I am upset, and I don’t know what to do about it.
This is how Jason Kruk closed his blog entry last week describing the renewed efforts of Austrian David Lama to free climb the already controversial Compressor Route on Patagonia’s Cerro Torre. You’ll remember that Lama created quite the controversy in the wake of his attempt last season which saw new bolts and some level of garbage left behind on the mountain. Here is a good summary of last year’s events from Will Gadd as well as comments from Lama himself which attempt to justify his actions.
Well, the season is back on in Patagonia and as Kruk mentions in his blog post referenced above Lama and his Red Bull film crew are back in Patagonia to have another go at their project. Instead of forging their route from the ground up in the same heavy-handed style as last year the new plan, apparently, is to rap bolt a free variation after reaching the summit via the existing Compressor Route.
Colin Haley picks up the story at this point with an excellent post which can be summarized with this quote:
When I first heard that Lama’s expedition had abandoned plans to fix ropes up the Compressor Route I was very pleased, and indeed even excited for their project. Sadly, these feelings disintegrated when I learned of Lama’s plans to bring Cerro Torre down to his level by rap-bolting the headwall. I personally have nothing against rap-bolting at a sport-climbing crag, but I would’ve hoped that every climber in the world could see the difference between Cerro Torre and a sport crag.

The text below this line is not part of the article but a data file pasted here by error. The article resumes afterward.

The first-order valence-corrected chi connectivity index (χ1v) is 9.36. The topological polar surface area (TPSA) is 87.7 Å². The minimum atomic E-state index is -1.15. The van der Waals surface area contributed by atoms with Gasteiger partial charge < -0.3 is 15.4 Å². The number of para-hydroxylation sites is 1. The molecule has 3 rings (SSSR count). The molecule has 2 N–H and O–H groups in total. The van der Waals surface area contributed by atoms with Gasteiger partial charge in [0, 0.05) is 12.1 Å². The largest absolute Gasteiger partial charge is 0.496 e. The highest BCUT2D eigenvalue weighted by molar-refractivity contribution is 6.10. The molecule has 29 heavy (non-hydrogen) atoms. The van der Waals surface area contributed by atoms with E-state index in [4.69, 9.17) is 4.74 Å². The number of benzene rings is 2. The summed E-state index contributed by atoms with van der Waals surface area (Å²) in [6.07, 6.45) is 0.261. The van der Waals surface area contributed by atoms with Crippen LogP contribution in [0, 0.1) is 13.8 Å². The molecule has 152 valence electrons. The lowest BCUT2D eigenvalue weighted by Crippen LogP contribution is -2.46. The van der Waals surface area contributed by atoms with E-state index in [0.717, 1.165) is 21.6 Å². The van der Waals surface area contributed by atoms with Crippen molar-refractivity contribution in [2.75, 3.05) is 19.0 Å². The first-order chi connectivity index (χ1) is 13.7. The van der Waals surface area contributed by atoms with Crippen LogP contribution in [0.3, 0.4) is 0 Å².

I encourage you to read the rest of Haley’s post where he outlines the history of the Compressor Route, gives his thoughts on Lama’s new intentions, and shares several photos disproving the claims of Lama’s team about where they placed bolts during last year’s attempt.
As for Lama, when asked about the controversy he surely knew would arise from his actions he reportedly said, “I can take it”. We shall see…